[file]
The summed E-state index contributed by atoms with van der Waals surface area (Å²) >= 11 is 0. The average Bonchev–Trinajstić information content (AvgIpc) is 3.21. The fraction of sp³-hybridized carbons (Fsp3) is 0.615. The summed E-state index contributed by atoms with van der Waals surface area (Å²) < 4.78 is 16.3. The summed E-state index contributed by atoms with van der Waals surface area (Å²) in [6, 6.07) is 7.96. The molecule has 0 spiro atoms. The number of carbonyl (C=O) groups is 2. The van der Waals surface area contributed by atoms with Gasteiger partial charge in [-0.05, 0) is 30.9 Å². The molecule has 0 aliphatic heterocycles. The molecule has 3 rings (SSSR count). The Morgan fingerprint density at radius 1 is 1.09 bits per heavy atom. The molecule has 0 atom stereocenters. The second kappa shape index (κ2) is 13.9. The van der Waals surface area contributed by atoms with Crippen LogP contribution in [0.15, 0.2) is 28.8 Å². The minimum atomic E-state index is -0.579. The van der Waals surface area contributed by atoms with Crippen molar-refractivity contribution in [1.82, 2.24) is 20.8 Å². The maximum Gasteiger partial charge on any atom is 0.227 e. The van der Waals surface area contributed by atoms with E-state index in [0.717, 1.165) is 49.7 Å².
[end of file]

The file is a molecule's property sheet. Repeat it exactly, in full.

The summed E-state index contributed by atoms with van der Waals surface area (Å²) >= 11 is 0. The average Bonchev–Trinajstić information content (AvgIpc) is 3.21. The fraction of sp³-hybridized carbons (Fsp3) is 0.615. The summed E-state index contributed by atoms with van der Waals surface area (Å²) < 4.78 is 16.3. The summed E-state index contributed by atoms with van der Waals surface area (Å²) in [6, 6.07) is 7.96. The molecule has 0 spiro atoms. The number of carbonyl (C=O) groups is 2. The van der Waals surface area contributed by atoms with Gasteiger partial charge in [-0.05, 0) is 30.9 Å². The molecule has 0 aliphatic heterocycles. The molecule has 3 rings (SSSR count). The Morgan fingerprint density at radius 1 is 1.09 bits per heavy atom. The molecule has 0 atom stereocenters. The second kappa shape index (κ2) is 13.9. The van der Waals surface area contributed by atoms with Crippen LogP contribution in [0.15, 0.2) is 28.8 Å². The minimum atomic E-state index is -0.579. The van der Waals surface area contributed by atoms with Crippen molar-refractivity contribution in [1.82, 2.24) is 20.8 Å². The maximum Gasteiger partial charge on any atom is 0.227 e. The van der Waals surface area contributed by atoms with E-state index in [0.717, 1.165) is 49.7 Å².